We keep hearing that our economy is slowly improving, yet our state unemployment numbers don’t give us full confidence in this assessment. Also, let’s not forget about the people who are underemployed or fearful that they could lose their jobs.
One of my priorities as a state representative is strengthening our economy. When people have jobs, their personal incomes rise and they are able to provide for their families. This, in turn, helps with tax collections – revenues that allow our state to pay for important things such as K-12 education, public safety and services for our most vulnerable citizens. When the economy is strong, it’s a win-win for families and those who rely on state services.
Four times a year, our state produces a report on its economy and revenue (tax collections). The Washington State Economic and Revenue Forecast Council (ERFC) released this quarterly report on Sept. 18. This is a detailed document. If you don’t have the time to look over it, here is a snapshot:
In the two months since the June forecast was adopted, our state added 10,900 jobs – 3,500 more than the 7,400 expected.
Construction has become our state’s fastest-growing industry, with growth of 11,000 jobs (8 percent) over the last year.
The recovery in jobs since the recession has been concentrated in the Seattle area. Note: the Seattle Metropolitan Division is defined as King and Snohomish counties.
The Institute for Supply Management – Western Washington Index continues to indicate positive, but possibly slowing, growth in the broader manufacturing sector. Manufacturing employment growth has slowed now that aerospace employment is declining. It’s expected that aerospace employment will have a downward trend over the next few years.
Our state’s exports grew 15 percent from the second quarter of 2012 to the second quarter of 2013. Exports of transportation equipment (mostly Boeing planes) increased 42.4 percent over the year, but exports of agricultural products fell 49.9 percent. Exports from all other Washington industries rose 6.7 percent over the year.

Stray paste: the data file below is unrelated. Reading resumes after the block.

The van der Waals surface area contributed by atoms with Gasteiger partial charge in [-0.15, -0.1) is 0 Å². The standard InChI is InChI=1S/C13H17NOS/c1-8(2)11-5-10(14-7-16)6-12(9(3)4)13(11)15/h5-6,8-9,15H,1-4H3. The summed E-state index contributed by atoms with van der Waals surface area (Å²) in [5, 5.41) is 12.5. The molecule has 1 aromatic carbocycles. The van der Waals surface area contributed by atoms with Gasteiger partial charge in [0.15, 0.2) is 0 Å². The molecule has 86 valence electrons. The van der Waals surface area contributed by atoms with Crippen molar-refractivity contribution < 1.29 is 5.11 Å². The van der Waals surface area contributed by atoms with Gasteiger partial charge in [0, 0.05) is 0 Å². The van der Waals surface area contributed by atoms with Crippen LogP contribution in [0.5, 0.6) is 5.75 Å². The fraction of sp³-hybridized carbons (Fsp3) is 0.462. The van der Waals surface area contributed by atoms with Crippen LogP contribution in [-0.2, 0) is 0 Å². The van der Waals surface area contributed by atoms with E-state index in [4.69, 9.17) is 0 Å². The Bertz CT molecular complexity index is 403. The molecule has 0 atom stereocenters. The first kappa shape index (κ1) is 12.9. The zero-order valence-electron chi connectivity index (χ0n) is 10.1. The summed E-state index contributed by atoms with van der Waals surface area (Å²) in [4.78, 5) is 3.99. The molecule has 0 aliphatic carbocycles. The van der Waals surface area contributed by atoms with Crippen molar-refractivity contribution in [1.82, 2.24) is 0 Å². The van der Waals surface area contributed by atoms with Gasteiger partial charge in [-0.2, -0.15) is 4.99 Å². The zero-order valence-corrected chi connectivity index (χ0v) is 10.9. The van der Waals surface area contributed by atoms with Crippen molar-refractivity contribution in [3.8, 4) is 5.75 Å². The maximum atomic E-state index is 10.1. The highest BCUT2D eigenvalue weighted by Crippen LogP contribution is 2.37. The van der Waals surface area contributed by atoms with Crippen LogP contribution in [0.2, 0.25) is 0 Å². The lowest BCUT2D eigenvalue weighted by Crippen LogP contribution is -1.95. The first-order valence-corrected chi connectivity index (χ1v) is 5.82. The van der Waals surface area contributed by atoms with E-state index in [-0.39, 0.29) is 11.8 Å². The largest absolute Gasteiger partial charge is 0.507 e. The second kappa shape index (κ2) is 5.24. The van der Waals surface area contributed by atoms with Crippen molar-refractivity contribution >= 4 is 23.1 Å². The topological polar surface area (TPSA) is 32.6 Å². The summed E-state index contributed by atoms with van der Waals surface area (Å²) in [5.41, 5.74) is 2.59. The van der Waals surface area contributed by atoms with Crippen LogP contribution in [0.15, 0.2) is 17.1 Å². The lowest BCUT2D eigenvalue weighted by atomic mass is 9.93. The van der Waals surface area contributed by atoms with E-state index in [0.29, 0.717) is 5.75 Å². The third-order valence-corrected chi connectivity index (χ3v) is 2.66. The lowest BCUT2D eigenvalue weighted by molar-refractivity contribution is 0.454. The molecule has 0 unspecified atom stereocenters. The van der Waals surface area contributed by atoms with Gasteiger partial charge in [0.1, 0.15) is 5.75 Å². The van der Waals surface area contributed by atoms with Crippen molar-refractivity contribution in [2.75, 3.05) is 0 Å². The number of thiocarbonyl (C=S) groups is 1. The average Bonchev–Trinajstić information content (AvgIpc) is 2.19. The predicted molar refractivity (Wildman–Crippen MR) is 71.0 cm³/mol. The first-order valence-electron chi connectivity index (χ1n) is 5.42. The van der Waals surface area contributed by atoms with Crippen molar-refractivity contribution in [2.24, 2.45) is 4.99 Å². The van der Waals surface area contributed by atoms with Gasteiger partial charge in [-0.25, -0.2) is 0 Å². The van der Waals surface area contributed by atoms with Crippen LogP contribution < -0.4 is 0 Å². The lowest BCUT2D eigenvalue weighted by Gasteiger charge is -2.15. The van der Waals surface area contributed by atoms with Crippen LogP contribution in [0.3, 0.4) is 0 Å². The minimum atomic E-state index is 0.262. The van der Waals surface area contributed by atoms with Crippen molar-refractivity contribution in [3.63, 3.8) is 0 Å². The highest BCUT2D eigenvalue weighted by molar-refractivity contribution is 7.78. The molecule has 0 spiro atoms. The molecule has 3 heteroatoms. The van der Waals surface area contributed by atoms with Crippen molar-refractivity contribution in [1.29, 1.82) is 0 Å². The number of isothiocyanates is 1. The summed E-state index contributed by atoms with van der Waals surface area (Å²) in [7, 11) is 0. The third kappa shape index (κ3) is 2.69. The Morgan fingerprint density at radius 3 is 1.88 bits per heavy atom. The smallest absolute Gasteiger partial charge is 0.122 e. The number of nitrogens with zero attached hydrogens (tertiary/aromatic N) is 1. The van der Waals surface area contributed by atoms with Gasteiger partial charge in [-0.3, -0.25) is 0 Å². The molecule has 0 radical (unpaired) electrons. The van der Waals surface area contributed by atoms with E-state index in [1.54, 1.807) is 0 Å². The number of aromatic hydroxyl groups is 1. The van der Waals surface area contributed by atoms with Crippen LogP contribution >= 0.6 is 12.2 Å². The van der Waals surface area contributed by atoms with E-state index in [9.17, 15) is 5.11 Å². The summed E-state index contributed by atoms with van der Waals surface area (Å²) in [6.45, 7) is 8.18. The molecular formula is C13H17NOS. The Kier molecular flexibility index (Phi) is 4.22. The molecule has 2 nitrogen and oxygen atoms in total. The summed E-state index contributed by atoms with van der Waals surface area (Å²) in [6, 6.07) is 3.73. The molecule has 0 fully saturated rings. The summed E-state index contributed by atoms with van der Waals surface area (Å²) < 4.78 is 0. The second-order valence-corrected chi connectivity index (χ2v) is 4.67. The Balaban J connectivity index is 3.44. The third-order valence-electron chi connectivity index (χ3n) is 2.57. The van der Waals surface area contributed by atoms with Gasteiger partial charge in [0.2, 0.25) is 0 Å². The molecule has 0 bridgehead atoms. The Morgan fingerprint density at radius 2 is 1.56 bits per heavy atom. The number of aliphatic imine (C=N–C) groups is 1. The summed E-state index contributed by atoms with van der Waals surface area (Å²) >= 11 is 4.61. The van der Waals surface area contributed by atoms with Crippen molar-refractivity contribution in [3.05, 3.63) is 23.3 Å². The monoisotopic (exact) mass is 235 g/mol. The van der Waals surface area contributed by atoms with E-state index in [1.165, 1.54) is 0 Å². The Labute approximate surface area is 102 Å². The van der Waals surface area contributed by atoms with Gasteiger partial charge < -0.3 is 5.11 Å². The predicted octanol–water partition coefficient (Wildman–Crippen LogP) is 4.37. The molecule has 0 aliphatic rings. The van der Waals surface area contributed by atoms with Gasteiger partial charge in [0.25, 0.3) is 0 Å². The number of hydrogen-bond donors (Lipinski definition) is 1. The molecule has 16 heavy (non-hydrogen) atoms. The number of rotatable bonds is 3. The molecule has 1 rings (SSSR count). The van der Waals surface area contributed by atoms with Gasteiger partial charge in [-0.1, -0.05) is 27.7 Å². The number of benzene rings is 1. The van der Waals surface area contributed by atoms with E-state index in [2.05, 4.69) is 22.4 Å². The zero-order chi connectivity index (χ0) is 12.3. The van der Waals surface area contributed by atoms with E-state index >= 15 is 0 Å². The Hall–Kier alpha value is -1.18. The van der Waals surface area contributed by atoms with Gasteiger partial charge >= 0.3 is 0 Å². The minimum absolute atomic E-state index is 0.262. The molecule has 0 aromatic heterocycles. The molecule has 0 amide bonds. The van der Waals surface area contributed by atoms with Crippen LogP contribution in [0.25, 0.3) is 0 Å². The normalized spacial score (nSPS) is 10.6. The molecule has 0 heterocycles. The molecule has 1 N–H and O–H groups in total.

Housing construction dropped sharply in the second quarter of 2013 after rising rapidly throughout 2012 and early 2013.
Our state collects various taxes and fees, and uses this revenue to pay for state government and other financial obligations. Some of the largest revenue streams include: retail sales and use tax; business and occupation tax; property tax; real estate excise tax; public utilities tax; cigarette and tobacco taxes; and liquor, beer and wine taxes. For a complete list of state revenue, click here.
Our state revenue grew 8.7 percent between the 2009-11 and 2011-13 budget cycles, and is expected to grow 7.6 percent between the 2011-13 and 2013-15 budget cycles.
- Since the June forecast, our state revenue for the 2011-13 budget cycle is up $23 million.
- The September forecast for the 2013-15 budget cycle is $345 million higher than in June.
- The September forecast for the 2015-17 budget cycle has been increased by $342 million.
Operating budget surplus
It has been a long time since state lawmakers had to contemplate what to do with an operating budget surplus. This promises to be an issue that will be debated in the 2014 legislative session and the months leading up to it.
I believe the Legislature should put some of this extra revenue aside in preparation for another economic downturn. This is the responsible thing to do. We should also look to dedicate some of this revenue to K-12 education – to satisfy the clear mandate from Article IX of our state constitution and meet the expectations from our state Supreme Court’s McCleary decision. Our state should also pay down the unfunded liabilities in its pension system. The longer we wait to pay these bills, the more it will cost us in the future.
Rep. Dan Kristiansen
39th Legislative District
39th Legislative District
Web site: www.houserepublicans.wa.gov/kristiansen
335C Legislative Building – P.O. Box 40600 | Olympia, WA 98504-0600
(360) 786-7967 or Toll-free: (800) 562-6000